Would your team win a pub trivia quiz?

Winning? (hopefully that woman isn’t on Google).

Winning? (hopefully that woman isn’t on Google).

I love trivia.

By that I mean that I love both random bits of information as well as trivia quizzes. For a while, I have had a theory about the ultimate trivia team. I reckon that, ideally, there are a bunch of people who:

  • are known to each other but not necessarily close friends (e.g. connected through mutual friends)

  • that love trivia independently

  • each knows a lot about certain (different) things

  • each know what topic the other people know about.

Here’s what I imagine happens in that scenario:

  1. People like each other, but come for the trivia as well as the company

  2. Collectively, the team knows far more than they do individually

  3. They don’t argue over what the capital of Kazakhstan is because they trust that Joanne is their geography person

Here’s how it might differ from a teams that is made up of people with similar interests, similar backgrounds and with strong friendships. These teams tend to:

  1. Come to catch up with each other (the trivia is an added bonus)

  2. Have deep knowledge in the same topic areas

  3. Have the same things that they don’t know about

  4. Develop patterns where the dominant personalities (or those who put together better arguments) tend to have the casting vote

I think that you know where I am heading here.

Diversity of thought, background and world views are important to pub trivia teams as well as your business. In trivia, you only need one person to know each answer – you don’t get bonus points if you all know David Bowie’s neighbour’s name! It’s not just the diversity, it’s also creating the environment where that diversity can be utilised and applied. For leaders, this is where the ability to attract, retain the right combination of people and then create the conditions where your team can bring their best is crucial.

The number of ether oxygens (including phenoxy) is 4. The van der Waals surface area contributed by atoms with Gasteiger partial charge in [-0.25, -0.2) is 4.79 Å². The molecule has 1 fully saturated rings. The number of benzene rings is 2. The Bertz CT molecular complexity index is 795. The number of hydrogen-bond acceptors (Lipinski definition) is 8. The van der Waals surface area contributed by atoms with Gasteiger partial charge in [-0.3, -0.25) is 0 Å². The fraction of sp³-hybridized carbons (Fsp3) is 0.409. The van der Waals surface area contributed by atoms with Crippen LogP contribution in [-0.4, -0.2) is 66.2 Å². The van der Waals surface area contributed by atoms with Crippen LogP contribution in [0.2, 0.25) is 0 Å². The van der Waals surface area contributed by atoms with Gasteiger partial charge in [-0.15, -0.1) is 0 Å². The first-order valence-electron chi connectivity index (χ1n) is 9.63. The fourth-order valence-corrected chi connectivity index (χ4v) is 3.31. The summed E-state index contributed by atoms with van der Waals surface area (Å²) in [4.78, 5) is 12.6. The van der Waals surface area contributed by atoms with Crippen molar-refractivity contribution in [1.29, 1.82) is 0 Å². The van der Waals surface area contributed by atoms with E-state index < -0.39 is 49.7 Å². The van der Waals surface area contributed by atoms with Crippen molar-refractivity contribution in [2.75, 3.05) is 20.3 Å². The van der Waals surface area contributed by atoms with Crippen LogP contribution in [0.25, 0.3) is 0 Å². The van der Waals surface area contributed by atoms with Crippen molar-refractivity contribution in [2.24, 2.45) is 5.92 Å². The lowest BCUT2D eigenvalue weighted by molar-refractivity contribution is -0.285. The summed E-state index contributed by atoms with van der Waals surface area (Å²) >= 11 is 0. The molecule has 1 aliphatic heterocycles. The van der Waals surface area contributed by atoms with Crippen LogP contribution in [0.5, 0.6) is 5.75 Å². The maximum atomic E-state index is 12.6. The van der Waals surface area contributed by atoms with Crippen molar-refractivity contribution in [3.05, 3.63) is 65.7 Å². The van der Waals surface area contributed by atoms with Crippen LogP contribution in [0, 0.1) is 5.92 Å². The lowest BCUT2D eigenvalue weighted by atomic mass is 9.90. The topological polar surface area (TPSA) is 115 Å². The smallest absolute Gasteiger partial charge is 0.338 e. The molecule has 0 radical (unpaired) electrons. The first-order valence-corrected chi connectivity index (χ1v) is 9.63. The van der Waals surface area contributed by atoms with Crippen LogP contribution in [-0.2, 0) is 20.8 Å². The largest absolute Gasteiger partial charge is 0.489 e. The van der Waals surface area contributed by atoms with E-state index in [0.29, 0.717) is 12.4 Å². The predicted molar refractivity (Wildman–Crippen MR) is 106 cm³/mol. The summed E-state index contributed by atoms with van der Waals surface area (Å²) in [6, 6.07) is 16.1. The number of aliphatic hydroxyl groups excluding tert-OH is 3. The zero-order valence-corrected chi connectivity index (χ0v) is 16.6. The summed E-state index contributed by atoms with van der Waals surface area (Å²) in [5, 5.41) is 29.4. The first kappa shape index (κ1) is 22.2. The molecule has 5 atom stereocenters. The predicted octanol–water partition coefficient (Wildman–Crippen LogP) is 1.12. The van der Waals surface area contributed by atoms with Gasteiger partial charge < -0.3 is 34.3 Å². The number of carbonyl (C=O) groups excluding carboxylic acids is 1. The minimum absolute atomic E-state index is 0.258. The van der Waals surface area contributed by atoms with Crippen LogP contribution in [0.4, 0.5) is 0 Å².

In Australia, our politicians are fond of “the pub test”, which is supposed to test how the public would really respond to an issue. Not sure how well that works, but I think that there might be some merit in teams considering a “pub trivia test”.

So here are a few questions to consider:

  1. How would your team do at pub trivia? (Bonus points if you actually find out!)

  2. Who could you invite along that would make your team stronger? (i.e. can you connect to someone that will make both them and your team collectively smarter?)

Look forward to hearing what you think,

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Keegan Luiters